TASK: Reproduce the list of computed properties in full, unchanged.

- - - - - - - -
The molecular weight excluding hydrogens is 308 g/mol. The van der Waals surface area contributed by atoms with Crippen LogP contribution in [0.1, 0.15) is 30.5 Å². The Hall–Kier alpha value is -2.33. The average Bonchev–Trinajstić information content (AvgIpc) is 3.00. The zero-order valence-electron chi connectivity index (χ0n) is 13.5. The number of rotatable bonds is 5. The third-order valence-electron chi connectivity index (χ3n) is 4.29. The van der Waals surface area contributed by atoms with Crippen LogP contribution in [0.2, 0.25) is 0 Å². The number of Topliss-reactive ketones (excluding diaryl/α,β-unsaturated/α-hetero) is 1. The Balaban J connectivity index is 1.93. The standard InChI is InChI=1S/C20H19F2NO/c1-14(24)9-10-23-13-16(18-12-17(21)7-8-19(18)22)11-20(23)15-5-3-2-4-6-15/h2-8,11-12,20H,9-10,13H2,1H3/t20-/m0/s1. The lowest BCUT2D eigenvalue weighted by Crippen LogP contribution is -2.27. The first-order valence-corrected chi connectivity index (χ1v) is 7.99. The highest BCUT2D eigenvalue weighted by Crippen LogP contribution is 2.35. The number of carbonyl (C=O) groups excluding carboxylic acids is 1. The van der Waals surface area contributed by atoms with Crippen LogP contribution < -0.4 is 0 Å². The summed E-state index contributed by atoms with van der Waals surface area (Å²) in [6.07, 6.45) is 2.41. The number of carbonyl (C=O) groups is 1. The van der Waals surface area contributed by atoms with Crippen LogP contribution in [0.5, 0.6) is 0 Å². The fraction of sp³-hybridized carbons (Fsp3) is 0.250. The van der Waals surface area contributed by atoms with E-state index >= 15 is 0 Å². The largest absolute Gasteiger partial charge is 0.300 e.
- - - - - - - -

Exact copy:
The molecular weight excluding hydrogens is 308 g/mol. The van der Waals surface area contributed by atoms with Crippen LogP contribution in [0.1, 0.15) is 30.5 Å². The Hall–Kier alpha value is -2.33. The average Bonchev–Trinajstić information content (AvgIpc) is 3.00. The zero-order valence-electron chi connectivity index (χ0n) is 13.5. The number of rotatable bonds is 5. The third-order valence-electron chi connectivity index (χ3n) is 4.29. The van der Waals surface area contributed by atoms with Crippen LogP contribution in [0.2, 0.25) is 0 Å². The number of Topliss-reactive ketones (excluding diaryl/α,β-unsaturated/α-hetero) is 1. The Balaban J connectivity index is 1.93. The standard InChI is InChI=1S/C20H19F2NO/c1-14(24)9-10-23-13-16(18-12-17(21)7-8-19(18)22)11-20(23)15-5-3-2-4-6-15/h2-8,11-12,20H,9-10,13H2,1H3/t20-/m0/s1. The lowest BCUT2D eigenvalue weighted by Crippen LogP contribution is -2.27. The first-order valence-corrected chi connectivity index (χ1v) is 7.99. The highest BCUT2D eigenvalue weighted by Crippen LogP contribution is 2.35. The number of carbonyl (C=O) groups excluding carboxylic acids is 1. The van der Waals surface area contributed by atoms with Crippen LogP contribution < -0.4 is 0 Å². The summed E-state index contributed by atoms with van der Waals surface area (Å²) in [6.07, 6.45) is 2.41. The number of carbonyl (C=O) groups is 1. The van der Waals surface area contributed by atoms with Crippen LogP contribution in [0.5, 0.6) is 0 Å². The fraction of sp³-hybridized carbons (Fsp3) is 0.250. The van der Waals surface area contributed by atoms with E-state index >= 15 is 0 Å². The largest absolute Gasteiger partial charge is 0.300 e.